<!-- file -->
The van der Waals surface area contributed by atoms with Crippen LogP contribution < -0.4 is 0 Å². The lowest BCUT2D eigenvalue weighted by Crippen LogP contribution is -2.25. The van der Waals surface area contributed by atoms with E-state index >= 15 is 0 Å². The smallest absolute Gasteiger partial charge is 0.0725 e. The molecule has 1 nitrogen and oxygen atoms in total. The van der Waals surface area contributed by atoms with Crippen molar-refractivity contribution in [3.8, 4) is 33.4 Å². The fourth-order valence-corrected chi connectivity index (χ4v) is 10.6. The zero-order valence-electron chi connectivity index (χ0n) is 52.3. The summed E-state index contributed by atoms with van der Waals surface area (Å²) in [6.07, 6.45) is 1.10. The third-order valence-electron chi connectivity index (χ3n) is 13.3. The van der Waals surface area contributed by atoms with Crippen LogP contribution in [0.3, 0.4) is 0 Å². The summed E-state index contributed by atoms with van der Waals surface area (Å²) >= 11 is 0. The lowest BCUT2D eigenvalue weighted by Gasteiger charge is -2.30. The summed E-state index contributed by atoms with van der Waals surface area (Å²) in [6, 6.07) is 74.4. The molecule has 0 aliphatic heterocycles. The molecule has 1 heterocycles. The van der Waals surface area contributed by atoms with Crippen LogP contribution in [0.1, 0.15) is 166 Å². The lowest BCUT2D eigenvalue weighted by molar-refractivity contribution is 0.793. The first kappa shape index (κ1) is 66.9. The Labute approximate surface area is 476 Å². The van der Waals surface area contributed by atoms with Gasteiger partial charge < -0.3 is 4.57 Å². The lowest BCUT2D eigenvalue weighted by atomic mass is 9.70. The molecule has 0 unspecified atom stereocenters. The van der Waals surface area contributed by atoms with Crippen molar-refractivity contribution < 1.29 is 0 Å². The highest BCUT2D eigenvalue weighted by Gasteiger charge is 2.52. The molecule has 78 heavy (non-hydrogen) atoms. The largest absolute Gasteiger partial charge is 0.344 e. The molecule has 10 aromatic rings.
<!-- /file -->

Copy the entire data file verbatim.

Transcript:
The van der Waals surface area contributed by atoms with Crippen LogP contribution < -0.4 is 0 Å². The lowest BCUT2D eigenvalue weighted by Crippen LogP contribution is -2.25. The van der Waals surface area contributed by atoms with E-state index >= 15 is 0 Å². The smallest absolute Gasteiger partial charge is 0.0725 e. The molecule has 1 nitrogen and oxygen atoms in total. The van der Waals surface area contributed by atoms with Crippen molar-refractivity contribution in [3.8, 4) is 33.4 Å². The fourth-order valence-corrected chi connectivity index (χ4v) is 10.6. The zero-order valence-electron chi connectivity index (χ0n) is 52.3. The summed E-state index contributed by atoms with van der Waals surface area (Å²) in [6.07, 6.45) is 1.10. The third-order valence-electron chi connectivity index (χ3n) is 13.3. The van der Waals surface area contributed by atoms with Crippen LogP contribution in [0.3, 0.4) is 0 Å². The summed E-state index contributed by atoms with van der Waals surface area (Å²) >= 11 is 0. The lowest BCUT2D eigenvalue weighted by Gasteiger charge is -2.30. The summed E-state index contributed by atoms with van der Waals surface area (Å²) in [6, 6.07) is 74.4. The molecule has 0 aliphatic heterocycles. The molecule has 1 heterocycles. The van der Waals surface area contributed by atoms with Crippen LogP contribution in [0.1, 0.15) is 166 Å². The lowest BCUT2D eigenvalue weighted by molar-refractivity contribution is 0.793. The first kappa shape index (κ1) is 66.9. The Labute approximate surface area is 476 Å². The van der Waals surface area contributed by atoms with Gasteiger partial charge < -0.3 is 4.57 Å². The lowest BCUT2D eigenvalue weighted by atomic mass is 9.70. The molecule has 0 unspecified atom stereocenters. The van der Waals surface area contributed by atoms with Crippen molar-refractivity contribution < 1.29 is 0 Å². The highest BCUT2D eigenvalue weighted by Gasteiger charge is 2.52. The molecule has 78 heavy (non-hydrogen) atoms. The largest absolute Gasteiger partial charge is 0.344 e. The molecule has 10 aromatic rings.